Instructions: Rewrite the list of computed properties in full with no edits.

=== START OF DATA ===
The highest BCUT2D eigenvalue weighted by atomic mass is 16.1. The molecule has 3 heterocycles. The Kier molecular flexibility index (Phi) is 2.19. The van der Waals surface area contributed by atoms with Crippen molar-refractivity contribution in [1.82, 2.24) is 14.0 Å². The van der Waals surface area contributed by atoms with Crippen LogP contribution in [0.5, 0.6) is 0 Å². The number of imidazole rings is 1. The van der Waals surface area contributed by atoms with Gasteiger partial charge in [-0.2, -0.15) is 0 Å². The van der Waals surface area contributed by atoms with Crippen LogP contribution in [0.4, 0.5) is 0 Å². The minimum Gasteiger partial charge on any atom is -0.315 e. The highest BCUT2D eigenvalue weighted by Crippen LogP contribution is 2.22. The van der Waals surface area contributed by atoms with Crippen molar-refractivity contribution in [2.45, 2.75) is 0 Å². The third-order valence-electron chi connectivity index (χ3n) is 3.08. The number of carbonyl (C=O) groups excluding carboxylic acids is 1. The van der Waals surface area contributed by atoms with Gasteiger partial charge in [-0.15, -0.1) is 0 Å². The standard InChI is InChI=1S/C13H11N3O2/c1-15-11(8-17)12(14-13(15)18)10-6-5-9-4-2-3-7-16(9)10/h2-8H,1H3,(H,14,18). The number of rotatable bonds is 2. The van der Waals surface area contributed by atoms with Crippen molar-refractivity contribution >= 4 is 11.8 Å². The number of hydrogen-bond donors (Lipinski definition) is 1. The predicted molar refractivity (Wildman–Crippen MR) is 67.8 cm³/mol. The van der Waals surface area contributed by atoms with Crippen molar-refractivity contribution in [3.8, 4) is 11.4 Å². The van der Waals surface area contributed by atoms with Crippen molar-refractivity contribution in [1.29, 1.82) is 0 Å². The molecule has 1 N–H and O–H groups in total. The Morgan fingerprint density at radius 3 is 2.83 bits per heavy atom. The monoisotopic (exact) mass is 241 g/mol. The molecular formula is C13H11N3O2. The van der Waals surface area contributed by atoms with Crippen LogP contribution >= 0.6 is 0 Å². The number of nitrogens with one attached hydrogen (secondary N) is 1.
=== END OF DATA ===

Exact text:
The highest BCUT2D eigenvalue weighted by atomic mass is 16.1. The molecule has 3 heterocycles. The Kier molecular flexibility index (Phi) is 2.19. The van der Waals surface area contributed by atoms with Crippen molar-refractivity contribution in [1.82, 2.24) is 14.0 Å². The van der Waals surface area contributed by atoms with Crippen LogP contribution in [0.5, 0.6) is 0 Å². The number of imidazole rings is 1. The van der Waals surface area contributed by atoms with Gasteiger partial charge in [-0.2, -0.15) is 0 Å². The van der Waals surface area contributed by atoms with Crippen LogP contribution in [0.4, 0.5) is 0 Å². The minimum Gasteiger partial charge on any atom is -0.315 e. The highest BCUT2D eigenvalue weighted by Crippen LogP contribution is 2.22. The van der Waals surface area contributed by atoms with Crippen molar-refractivity contribution in [2.45, 2.75) is 0 Å². The third-order valence-electron chi connectivity index (χ3n) is 3.08. The number of carbonyl (C=O) groups excluding carboxylic acids is 1. The van der Waals surface area contributed by atoms with Gasteiger partial charge in [-0.15, -0.1) is 0 Å². The standard InChI is InChI=1S/C13H11N3O2/c1-15-11(8-17)12(14-13(15)18)10-6-5-9-4-2-3-7-16(9)10/h2-8H,1H3,(H,14,18). The number of rotatable bonds is 2. The van der Waals surface area contributed by atoms with Crippen molar-refractivity contribution >= 4 is 11.8 Å². The number of hydrogen-bond donors (Lipinski definition) is 1. The predicted molar refractivity (Wildman–Crippen MR) is 67.8 cm³/mol. The van der Waals surface area contributed by atoms with Crippen molar-refractivity contribution in [3.8, 4) is 11.4 Å². The van der Waals surface area contributed by atoms with Crippen molar-refractivity contribution in [1.29, 1.82) is 0 Å². The molecule has 1 N–H and O–H groups in total. The Morgan fingerprint density at radius 3 is 2.83 bits per heavy atom. The monoisotopic (exact) mass is 241 g/mol. The molecular formula is C13H11N3O2. The van der Waals surface area contributed by atoms with Crippen LogP contribution >= 0.6 is 0 Å². The number of nitrogens with one attached hydrogen (secondary N) is 1.